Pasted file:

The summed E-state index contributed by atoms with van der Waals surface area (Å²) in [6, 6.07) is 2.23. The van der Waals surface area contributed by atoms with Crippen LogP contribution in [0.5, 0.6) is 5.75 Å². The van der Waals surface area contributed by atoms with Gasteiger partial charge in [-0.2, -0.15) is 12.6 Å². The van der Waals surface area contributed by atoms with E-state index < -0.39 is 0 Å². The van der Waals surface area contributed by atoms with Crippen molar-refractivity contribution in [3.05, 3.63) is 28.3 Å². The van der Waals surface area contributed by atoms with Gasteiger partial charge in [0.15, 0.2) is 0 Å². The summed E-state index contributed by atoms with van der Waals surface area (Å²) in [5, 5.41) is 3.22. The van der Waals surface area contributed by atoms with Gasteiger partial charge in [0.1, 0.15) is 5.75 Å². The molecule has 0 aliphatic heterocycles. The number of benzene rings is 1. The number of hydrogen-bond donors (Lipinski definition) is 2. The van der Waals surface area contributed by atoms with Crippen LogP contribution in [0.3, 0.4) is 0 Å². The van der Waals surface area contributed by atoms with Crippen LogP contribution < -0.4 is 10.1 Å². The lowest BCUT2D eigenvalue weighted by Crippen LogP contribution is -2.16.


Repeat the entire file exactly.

The summed E-state index contributed by atoms with van der Waals surface area (Å²) in [6, 6.07) is 2.23. The van der Waals surface area contributed by atoms with Crippen LogP contribution in [0.5, 0.6) is 5.75 Å². The van der Waals surface area contributed by atoms with Gasteiger partial charge in [-0.2, -0.15) is 12.6 Å². The van der Waals surface area contributed by atoms with E-state index < -0.39 is 0 Å². The van der Waals surface area contributed by atoms with Crippen molar-refractivity contribution in [3.05, 3.63) is 28.3 Å². The van der Waals surface area contributed by atoms with Gasteiger partial charge in [0.15, 0.2) is 0 Å². The summed E-state index contributed by atoms with van der Waals surface area (Å²) in [5, 5.41) is 3.22. The van der Waals surface area contributed by atoms with Gasteiger partial charge in [0.1, 0.15) is 5.75 Å². The molecule has 0 aliphatic heterocycles. The number of benzene rings is 1. The number of hydrogen-bond donors (Lipinski definition) is 2. The van der Waals surface area contributed by atoms with Crippen LogP contribution in [0.3, 0.4) is 0 Å². The van der Waals surface area contributed by atoms with Crippen LogP contribution < -0.4 is 10.1 Å². The lowest BCUT2D eigenvalue weighted by Crippen LogP contribution is -2.16.